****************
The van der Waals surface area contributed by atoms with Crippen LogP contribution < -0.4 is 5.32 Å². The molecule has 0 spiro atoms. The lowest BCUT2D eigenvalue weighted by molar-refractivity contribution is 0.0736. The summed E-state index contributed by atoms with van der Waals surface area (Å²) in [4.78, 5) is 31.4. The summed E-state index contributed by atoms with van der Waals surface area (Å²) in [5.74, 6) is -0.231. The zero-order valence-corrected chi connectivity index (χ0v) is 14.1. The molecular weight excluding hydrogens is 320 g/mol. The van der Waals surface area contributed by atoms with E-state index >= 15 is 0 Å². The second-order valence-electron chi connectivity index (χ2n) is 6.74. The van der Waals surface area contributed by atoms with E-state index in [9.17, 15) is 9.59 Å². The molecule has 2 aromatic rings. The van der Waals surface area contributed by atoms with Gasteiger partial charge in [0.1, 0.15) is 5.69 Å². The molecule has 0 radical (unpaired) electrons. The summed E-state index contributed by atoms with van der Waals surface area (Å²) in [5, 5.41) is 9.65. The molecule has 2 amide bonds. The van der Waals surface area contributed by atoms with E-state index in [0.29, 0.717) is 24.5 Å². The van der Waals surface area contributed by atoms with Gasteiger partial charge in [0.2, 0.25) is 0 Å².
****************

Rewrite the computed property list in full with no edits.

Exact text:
The van der Waals surface area contributed by atoms with Crippen LogP contribution < -0.4 is 5.32 Å². The molecule has 0 spiro atoms. The lowest BCUT2D eigenvalue weighted by molar-refractivity contribution is 0.0736. The summed E-state index contributed by atoms with van der Waals surface area (Å²) in [4.78, 5) is 31.4. The summed E-state index contributed by atoms with van der Waals surface area (Å²) in [5.74, 6) is -0.231. The zero-order valence-corrected chi connectivity index (χ0v) is 14.1. The molecular weight excluding hydrogens is 320 g/mol. The van der Waals surface area contributed by atoms with E-state index >= 15 is 0 Å². The second-order valence-electron chi connectivity index (χ2n) is 6.74. The van der Waals surface area contributed by atoms with E-state index in [9.17, 15) is 9.59 Å². The molecule has 2 aromatic rings. The van der Waals surface area contributed by atoms with Gasteiger partial charge in [0.1, 0.15) is 5.69 Å². The molecule has 0 radical (unpaired) electrons. The summed E-state index contributed by atoms with van der Waals surface area (Å²) in [5, 5.41) is 9.65. The molecule has 2 amide bonds. The van der Waals surface area contributed by atoms with E-state index in [0.29, 0.717) is 24.5 Å². The van der Waals surface area contributed by atoms with Gasteiger partial charge in [0.2, 0.25) is 0 Å².